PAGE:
The oral mucosal and salivary microbial community of Behçet's syndrome and recurrent aphthous stomatitis.

Citation:
Seoudi, N., L. A. Bergmeier, F. Drobniewski, B. Paster, and F. Fortune, "The oral mucosal and salivary microbial community of Behçet's syndrome and recurrent aphthous stomatitis.", Journal of oral microbiology, vol. 7, pp. 27150, 2015.

Abstract:

BACKGROUND: Behçet's syndrome (BS) is a multisystem immune-related disease of unknown etiology. Recurrent aphthous stomatitis (RAS) is characterized by the presence of idiopathic oral ulceration without extraoral manifestation. The interplay between the oral microbial communities and the immune response could play an important role in the etiology and pathogenesis of both BS and RAS.

OBJECTIVE: To investigate the salivary and oral mucosal microbial communities in BS and RAS.

METHODS: Purified microbial DNA isolated from saliva samples (54 BS, 25 healthy controls [HC], and 8 RAS) were examined by the human oral microbe identification microarray. Cultivable salivary and oral mucosal microbial communities from ulcer and non-ulcer sites were identified by matrix-assisted laser desorption/ionization time-of-flight analysis. Mycobacterium spp. were detected in saliva and in ulcer and non-ulcer oral mucosal brush biopsies following culture on Lowenstein-Jensen slopes and Mycobacterial Growth Indicator Tubes.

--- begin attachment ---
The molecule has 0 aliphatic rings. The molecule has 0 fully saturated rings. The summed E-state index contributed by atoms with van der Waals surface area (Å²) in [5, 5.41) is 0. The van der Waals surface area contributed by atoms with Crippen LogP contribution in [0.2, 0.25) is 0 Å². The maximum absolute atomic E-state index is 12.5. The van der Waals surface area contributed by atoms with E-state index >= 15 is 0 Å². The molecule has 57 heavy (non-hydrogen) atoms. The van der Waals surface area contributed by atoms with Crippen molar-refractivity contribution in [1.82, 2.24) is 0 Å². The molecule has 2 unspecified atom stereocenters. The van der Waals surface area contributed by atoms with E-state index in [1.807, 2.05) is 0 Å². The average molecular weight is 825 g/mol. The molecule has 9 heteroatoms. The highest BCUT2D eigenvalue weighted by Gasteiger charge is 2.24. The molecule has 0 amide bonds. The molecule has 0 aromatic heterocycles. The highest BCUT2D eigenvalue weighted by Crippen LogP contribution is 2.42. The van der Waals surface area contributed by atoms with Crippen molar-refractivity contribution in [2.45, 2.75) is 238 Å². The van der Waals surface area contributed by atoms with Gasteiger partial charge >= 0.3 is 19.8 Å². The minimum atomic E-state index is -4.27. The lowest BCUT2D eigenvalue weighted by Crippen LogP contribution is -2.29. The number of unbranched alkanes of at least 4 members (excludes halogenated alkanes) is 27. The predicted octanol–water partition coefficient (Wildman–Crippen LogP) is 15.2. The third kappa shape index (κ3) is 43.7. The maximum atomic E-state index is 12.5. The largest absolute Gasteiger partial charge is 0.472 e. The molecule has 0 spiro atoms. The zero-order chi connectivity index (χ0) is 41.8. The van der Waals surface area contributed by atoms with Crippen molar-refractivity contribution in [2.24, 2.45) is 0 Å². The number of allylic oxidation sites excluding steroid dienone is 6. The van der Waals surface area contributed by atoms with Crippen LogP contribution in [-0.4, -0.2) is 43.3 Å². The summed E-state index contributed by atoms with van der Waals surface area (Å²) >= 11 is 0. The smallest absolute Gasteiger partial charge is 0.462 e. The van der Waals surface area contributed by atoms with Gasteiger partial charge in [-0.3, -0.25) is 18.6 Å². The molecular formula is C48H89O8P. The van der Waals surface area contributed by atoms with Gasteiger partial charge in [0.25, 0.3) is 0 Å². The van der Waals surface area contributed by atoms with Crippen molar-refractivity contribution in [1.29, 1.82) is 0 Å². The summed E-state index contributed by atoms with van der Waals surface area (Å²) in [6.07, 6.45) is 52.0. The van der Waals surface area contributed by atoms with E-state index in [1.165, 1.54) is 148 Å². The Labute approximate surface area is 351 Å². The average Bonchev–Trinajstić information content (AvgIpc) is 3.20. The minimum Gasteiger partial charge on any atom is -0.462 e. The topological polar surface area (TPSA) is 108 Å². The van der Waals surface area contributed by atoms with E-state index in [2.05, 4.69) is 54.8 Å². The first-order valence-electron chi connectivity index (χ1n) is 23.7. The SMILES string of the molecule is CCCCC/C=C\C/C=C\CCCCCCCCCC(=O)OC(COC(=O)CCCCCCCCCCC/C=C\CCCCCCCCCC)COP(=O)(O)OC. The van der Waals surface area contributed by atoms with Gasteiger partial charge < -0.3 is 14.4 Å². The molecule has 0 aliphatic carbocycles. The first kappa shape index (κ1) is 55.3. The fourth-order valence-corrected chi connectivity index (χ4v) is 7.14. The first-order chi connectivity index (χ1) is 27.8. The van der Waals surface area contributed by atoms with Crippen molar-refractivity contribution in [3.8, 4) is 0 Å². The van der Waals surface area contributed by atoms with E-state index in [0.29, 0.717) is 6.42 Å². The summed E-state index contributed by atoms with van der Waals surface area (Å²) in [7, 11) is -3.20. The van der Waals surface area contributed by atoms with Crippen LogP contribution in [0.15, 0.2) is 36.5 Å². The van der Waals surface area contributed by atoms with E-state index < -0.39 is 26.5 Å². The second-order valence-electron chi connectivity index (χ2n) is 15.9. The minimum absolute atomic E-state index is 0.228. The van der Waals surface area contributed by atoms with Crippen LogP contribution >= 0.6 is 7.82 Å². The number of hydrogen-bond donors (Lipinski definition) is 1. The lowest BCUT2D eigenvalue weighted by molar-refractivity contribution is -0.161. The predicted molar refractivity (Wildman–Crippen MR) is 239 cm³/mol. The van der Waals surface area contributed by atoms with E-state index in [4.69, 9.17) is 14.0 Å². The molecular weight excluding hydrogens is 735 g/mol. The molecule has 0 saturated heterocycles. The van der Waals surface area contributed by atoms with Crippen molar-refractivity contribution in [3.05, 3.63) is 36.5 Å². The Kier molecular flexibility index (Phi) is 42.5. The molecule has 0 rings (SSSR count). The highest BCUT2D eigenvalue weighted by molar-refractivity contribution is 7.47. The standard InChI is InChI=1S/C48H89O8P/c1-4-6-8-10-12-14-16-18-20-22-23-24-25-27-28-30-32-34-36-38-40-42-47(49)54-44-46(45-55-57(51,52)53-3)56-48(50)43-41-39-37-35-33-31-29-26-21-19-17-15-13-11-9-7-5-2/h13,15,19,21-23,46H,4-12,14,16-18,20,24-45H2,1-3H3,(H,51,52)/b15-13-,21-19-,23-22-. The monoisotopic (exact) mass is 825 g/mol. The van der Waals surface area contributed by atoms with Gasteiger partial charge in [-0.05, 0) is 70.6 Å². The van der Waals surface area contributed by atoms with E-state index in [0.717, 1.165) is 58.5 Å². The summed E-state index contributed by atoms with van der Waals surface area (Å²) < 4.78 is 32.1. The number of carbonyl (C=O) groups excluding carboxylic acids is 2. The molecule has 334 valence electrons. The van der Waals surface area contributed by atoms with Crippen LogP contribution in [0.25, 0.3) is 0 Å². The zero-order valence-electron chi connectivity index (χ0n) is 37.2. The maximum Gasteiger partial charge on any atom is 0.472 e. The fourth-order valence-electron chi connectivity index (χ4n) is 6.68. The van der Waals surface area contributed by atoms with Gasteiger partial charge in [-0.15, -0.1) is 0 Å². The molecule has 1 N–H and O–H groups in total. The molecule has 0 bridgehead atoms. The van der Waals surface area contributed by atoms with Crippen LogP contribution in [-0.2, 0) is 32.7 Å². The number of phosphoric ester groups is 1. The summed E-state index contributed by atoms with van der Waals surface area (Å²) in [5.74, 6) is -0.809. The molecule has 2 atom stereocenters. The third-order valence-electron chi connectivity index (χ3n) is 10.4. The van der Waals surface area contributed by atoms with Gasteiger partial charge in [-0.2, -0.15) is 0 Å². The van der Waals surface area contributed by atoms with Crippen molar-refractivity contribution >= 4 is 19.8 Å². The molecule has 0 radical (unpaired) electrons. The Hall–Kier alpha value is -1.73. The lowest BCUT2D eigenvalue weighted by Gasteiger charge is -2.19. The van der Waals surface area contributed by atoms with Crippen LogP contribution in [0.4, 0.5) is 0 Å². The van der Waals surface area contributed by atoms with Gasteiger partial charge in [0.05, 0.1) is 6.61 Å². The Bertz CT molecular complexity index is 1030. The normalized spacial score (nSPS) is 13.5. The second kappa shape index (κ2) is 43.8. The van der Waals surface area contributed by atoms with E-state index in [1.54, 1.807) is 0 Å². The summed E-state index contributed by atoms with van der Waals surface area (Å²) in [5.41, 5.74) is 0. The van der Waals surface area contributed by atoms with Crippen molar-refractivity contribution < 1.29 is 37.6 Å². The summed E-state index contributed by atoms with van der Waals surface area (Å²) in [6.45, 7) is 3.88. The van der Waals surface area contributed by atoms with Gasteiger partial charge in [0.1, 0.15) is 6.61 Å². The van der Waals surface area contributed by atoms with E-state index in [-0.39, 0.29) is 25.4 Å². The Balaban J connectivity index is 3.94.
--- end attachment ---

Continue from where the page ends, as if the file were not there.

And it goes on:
RESULTS: There was increased colonization with Rothia denticariosa of the non-ulcer sites of BS and RAS patients (p<0.05). Ulcer sites in BS were highly colonized with Streptococcus salivarius compared to those of RAS (p<0.05), and with Streptococcus sanguinis compared to HC (p<0.0001). Oral mucosa of HC were more highly colonized with Neisseria and Veillonella compared to all studied groups (p<0.0001).

CONCLUSIONS: Despite the uncertainty whether the reported differences in the oral mucosal microbial community of BS and RAS are of causative or reactive nature, it is envisaged that restoring the balance of the oral microbial community of the ulcer sites may be used in the future as a new treatment modality for oral ulceration.